CUSTOM DEVELOPMENT & consulting SERVICE
You don't find the solution that fits your need? We can make it.
Here are some examples of custom developments we made.
Multi-frequency Impedance Matching Network (LPICM Laboratory, France)
Driving radio-frequency capacitively coupled plasmas (CCP) by (non-sinusoidal) tailored voltage waveforms has been shown to allow considerable control over various plasma properties for surface processing applications.
A tailored voltage waveform (such as a "peak" waveform illustrated on the right) is synthesized by exciting a single electrode with a group of harmonics. The impedance matching becomes therefore more complicated. Until now, this problem has been handled in research laboratories by using an oversized amplifier that can tolerate almost full power reflection without any impedance matching network, thus limiting the applicability of this technique to very small/low power laboratory systems (<50W).
To overcome this limitation a novel matching network has been invented by our customer. We built for the LPICM laboratory at Ecole Polytechnique in France two prototypes of a matching network (300W) able to match a CCP reactor simultaneously at 3 excitation frequencies (13.56, 27.12 and 40.68MHz). Two different prototypes have been built to equip two different CCP reactors.
A multi-frequency matching network is based on a network of 6 LC resonant circuits. The inductors are fixed air core copper coils, and the capacitors are variable vacuum capacitors. The 6 capacitors can be manually tuned from the front panel. A great attention was paid to the design and the placement of the various components to minimize the stray impedances and losses.
The effectiveness of such matching network was demonstrated experimentally (see reference below) on an Ar plasma excited by a three-frequency voltage waveform with a fundamental frequency of 13.56 MHz. Under the plasma conditions studied, the power coupling efficiency was increased from less than 40% (without impedance matching) to between 80% and 99% for the different exciting frequencies.
Source: Wang et al. Journal of Vacuum Science & Technology A 37, 021303 (2019) https://doi.org/10.1116/1.5056205
Very High Power Voltage-Current Probe (Institute of Plasma Physics, China)
The Institute of Plasma Physics (ASIPP) in China contacted us to help them reduce the reflected power at the input of a very high power (50kW) impedance matching network (at 27.12 and 40.68MHz) used to power two heating antennas of the EAST tokamak.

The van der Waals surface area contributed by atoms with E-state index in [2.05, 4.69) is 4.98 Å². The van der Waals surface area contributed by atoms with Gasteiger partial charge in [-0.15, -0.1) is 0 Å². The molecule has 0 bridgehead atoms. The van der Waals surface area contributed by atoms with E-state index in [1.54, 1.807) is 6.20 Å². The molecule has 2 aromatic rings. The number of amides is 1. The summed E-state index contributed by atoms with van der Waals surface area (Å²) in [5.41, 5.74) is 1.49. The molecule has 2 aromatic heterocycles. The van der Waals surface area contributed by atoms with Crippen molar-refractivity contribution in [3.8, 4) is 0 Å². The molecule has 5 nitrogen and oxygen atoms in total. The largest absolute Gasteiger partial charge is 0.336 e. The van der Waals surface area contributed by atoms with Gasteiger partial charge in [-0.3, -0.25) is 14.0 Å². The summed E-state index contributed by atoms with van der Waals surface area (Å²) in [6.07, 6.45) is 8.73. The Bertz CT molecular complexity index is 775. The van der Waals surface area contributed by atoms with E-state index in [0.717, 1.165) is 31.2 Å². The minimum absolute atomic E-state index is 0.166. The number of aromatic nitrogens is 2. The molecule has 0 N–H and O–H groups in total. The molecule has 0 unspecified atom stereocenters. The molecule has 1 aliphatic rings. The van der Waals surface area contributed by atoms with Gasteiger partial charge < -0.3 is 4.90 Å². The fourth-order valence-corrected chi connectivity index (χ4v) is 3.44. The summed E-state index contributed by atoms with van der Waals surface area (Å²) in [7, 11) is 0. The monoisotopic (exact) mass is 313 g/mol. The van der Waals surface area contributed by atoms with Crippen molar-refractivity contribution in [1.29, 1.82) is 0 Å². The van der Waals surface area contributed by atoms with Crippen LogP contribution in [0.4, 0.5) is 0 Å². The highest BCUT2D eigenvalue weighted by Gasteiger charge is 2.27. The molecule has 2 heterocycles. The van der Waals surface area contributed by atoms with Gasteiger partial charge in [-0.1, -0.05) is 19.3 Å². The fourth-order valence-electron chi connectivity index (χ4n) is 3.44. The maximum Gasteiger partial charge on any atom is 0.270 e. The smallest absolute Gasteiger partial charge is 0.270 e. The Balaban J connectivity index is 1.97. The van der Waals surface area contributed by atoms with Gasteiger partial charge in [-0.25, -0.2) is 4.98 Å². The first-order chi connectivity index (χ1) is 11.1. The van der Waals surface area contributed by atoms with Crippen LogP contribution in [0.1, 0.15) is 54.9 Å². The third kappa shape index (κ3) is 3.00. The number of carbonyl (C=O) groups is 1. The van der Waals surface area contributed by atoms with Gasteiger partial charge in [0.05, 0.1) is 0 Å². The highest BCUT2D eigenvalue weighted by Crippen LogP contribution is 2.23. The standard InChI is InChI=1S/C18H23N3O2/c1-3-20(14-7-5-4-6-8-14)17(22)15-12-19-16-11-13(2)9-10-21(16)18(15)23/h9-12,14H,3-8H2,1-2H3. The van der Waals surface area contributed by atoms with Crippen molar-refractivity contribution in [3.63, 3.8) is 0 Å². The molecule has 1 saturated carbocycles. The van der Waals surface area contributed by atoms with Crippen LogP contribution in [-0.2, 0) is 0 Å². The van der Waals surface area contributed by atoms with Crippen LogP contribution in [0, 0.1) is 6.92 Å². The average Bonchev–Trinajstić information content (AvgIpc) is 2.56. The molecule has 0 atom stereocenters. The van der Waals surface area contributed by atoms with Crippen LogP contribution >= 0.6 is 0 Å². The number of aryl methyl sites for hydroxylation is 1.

We designed and built a custom voltage-current probe to be installed into a 3-1/8" EIA rigid coaxial line at the matching network output. The maximum voltage and current amplitudes to be measured at 27.12 and 40.68MHz are 10kV RMS and 100A RMS.
A 3D drawing of the designed probe is shown on the left. After validation by the customer we have built, calibrated and shipped the probe.
A photography of the probe integrated in the customer's system is shown below.
In addition to the design and manufacturing of the probe we provided 10 days of consulting service to help the customer interpret the RF measurements and optimize its matching network.
The customer was able to measure the load impedance and modify the design of the matching network to achieve a good impedance matching.
Atmospheric Pressure 13.56MHz Micro-plasma Jet Generation System (Chile)
A researcher in Chile contacted us because he wanted to process agricultural seeds with an atmospheric micro-plasma jet excited at 13.56MHz. The goal is to increase the germination rate as reported in some recent scientific articles.
A micro-plasma jet is a radio-frequency capacitively coupled plasma (CCP) generated in a gas flow chanelled between two linear electrodes.
That researcher had a limited budget. Despite that constraint we were able to design and manufacture a full generation system integrated into a small 19-inch rack frame. This turn-key system consists of:
- RF signal generator (adjustable excitation frequency);
- solid-state RF switch (to pulse/modulate the power up to 1kHz);
- RF power amplifier (30W);
- wattmeter (to measure the power delivered by the amplifier);
- manual impedance matching network;
- 50 Ohms dummy load (for testing purpose);
- coaxial cable terminated by the micro-plasma source.
We designed the system to be modular and easily repairable by the customer due to the remoteness of Chile.
The micro-plasma jet shown on the right was generated within a Neon gas flow at 25W.